The Short Sad Life of Carson Swyres

Born to a second-generation drug addict in a state that does little to regulate painkillers, Lacey Kertz's son hardly had a chance

Lacey Kertz and her son Carson in happier times.
Lacey Kertz and her son Carson in happier times. COURTESY OF LACEY KERTZ

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Throughout the first few months of Carson's life, Kertz claims that she did not abuse pills, only using her prescribed medication. But Helms tells a different story. A pediatrician allegedly told Kertz she would not provide her with pain medication. "Then she started throwing a fit because they wouldn't let her nurse Carson," Helms says. The doctor said Kertz needed 72 hours without drug use before breastfeeding.

One time, Helms says, Kertz crawled through her bedroom window and took a bottle of painkillers. "She didn't think she was addicted," Helms says. "Most of them don't."

For about a year in 2013, Kertz lived with Clayton's great-grandmother, Judith Stadler, who with her husband owns an expansive plot of land in St. Francois County — three houses, a lake, and about a dozen dogs and cats. Their property is nestled in a wooded, unincorporated community called French Village. Roughly Road, a gravel path nicknamed "Druggly" by locals, winds through the trees.

Kertz and her boys lived with Stadler and her husband in a trailer atop a hill. She moved in to get back on her feet after another car accident left her without a vehicle. "We brought Lacey in because she was the mother of my grandchild, and we knew she was a mess," recalls Stadler's grown daughter, Sheryl Sullivan, who lived in a two-story home at the bottom of the hill. "She couldn't stay in a place for more than two months."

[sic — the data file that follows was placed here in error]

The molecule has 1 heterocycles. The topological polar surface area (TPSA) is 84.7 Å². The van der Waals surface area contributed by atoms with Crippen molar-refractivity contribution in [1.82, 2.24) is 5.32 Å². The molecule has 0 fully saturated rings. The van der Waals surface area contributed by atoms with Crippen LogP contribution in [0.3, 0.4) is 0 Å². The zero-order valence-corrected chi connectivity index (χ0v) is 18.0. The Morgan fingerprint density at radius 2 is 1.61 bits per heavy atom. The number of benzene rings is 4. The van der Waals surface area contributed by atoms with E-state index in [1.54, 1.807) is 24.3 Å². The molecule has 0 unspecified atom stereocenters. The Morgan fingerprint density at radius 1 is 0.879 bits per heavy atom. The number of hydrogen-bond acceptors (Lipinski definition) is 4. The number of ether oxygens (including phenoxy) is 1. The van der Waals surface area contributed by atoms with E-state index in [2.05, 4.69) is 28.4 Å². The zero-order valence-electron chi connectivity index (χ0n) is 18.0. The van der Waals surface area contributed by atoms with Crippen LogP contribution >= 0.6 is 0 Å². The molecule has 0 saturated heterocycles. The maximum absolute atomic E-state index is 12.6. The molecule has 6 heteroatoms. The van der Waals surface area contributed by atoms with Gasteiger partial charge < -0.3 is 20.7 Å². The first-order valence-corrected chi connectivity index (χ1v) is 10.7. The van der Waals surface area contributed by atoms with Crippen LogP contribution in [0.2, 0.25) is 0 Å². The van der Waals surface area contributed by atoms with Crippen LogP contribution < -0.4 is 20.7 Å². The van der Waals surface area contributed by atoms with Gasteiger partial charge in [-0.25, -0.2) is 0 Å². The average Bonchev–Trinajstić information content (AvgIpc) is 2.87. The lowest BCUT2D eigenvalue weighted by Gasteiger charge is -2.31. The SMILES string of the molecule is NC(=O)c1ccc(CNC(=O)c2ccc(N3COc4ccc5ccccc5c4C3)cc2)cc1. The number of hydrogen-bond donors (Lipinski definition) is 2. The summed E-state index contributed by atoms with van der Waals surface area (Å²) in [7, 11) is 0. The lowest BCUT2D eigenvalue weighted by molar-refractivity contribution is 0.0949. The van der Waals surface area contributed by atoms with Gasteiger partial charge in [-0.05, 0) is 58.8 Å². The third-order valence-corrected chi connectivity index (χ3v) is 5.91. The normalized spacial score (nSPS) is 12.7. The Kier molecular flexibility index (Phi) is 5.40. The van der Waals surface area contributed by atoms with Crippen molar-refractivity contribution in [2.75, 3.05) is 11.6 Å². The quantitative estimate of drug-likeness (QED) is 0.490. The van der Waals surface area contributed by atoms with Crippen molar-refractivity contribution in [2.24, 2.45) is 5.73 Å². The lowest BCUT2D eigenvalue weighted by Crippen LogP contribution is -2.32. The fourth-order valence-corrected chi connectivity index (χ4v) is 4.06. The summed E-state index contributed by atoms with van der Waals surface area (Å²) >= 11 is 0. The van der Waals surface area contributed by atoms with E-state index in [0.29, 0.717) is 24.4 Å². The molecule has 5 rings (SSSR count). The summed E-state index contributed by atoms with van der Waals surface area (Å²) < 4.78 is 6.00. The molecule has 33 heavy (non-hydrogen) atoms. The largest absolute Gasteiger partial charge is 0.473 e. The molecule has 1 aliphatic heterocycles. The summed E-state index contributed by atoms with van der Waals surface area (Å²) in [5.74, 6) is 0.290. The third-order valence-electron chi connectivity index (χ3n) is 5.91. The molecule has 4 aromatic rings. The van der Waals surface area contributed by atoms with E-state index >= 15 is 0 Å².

Carson spent most of his life on the Stadler property. He won the nickname "Chubbies," for his adorable cheeks, and developed an affinity for SpongeBob, who he dubbed Bob Bob. His first birthday had a SpongeBob theme. Around that time, Carson walked his first steps and grew out his blonde hair, which furled off the back of his head like a little mullet.

While living on the Stadlers' estate, Kertz became embroiled in a tense custody battle with the couple's son over Clayton. Travis DeNoyer and his wife Amanda had been hosting Clayton every other weekend, but one day, they failed to return him to Kertz. In the months to come, the legal battle for Clayton would consume Kertz.

Sullivan says that DeNoyer might have decided to fight for custody because Kertz's drug use seemed to be worsening. A number of doctors stopped seeing Kertz after discovering her drug use, Sullivan alleges. She also recalls Kertz staying up all night and sleeping through the day.

Another family member, who prefers not to be named, says that Kertz once nearly overdosed on Trazodone. The family called an ambulance, but Kertz waved it away.

"She loved her kids, but not more than her high," Sullivan says. "The girl did anything for drugs."

Kertz tells a different story. She claims that Stadler and Sullivan became her primary drug providers, selling her pain pills in exchange for money and sometimes food stamps. She claims she tried morphine for the first time after Sullivan ran out of Percocets. (Sullivan strongly denies providing Kertz drugs. Stadler could not be reached for comment.) Kertz also claims that her pill use during this time was "minimal." As for the Trazodone incident? "I was just tired."